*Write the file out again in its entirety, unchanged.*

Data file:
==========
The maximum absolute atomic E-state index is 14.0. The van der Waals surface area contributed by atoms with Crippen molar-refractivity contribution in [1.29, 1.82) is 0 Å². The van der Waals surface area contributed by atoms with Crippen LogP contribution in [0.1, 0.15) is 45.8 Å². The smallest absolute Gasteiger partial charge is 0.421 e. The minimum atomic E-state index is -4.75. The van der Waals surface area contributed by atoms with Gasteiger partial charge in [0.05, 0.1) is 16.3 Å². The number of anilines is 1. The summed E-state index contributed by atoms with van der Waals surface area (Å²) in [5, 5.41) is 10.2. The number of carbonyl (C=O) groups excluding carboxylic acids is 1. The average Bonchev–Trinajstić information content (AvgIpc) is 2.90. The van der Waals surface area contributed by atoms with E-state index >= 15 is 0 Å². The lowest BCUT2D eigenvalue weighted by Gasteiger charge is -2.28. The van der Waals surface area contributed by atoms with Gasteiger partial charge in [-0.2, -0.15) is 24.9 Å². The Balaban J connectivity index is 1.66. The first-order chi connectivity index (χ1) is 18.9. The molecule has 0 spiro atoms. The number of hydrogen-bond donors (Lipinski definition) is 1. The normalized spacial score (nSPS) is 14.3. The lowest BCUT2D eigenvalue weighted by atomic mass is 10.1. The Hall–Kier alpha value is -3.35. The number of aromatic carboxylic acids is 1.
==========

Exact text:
The maximum absolute atomic E-state index is 14.0. The van der Waals surface area contributed by atoms with Crippen molar-refractivity contribution in [1.29, 1.82) is 0 Å². The van der Waals surface area contributed by atoms with Crippen LogP contribution in [0.1, 0.15) is 45.8 Å². The smallest absolute Gasteiger partial charge is 0.421 e. The minimum atomic E-state index is -4.75. The van der Waals surface area contributed by atoms with Gasteiger partial charge in [0.05, 0.1) is 16.3 Å². The number of anilines is 1. The summed E-state index contributed by atoms with van der Waals surface area (Å²) in [5, 5.41) is 10.2. The number of carbonyl (C=O) groups excluding carboxylic acids is 1. The average Bonchev–Trinajstić information content (AvgIpc) is 2.90. The van der Waals surface area contributed by atoms with E-state index >= 15 is 0 Å². The lowest BCUT2D eigenvalue weighted by Gasteiger charge is -2.28. The van der Waals surface area contributed by atoms with Gasteiger partial charge in [-0.2, -0.15) is 24.9 Å². The Balaban J connectivity index is 1.66. The first-order chi connectivity index (χ1) is 18.9. The molecule has 0 spiro atoms. The number of hydrogen-bond donors (Lipinski definition) is 1. The normalized spacial score (nSPS) is 14.3. The lowest BCUT2D eigenvalue weighted by atomic mass is 10.1. The Hall–Kier alpha value is -3.35. The number of aromatic carboxylic acids is 1.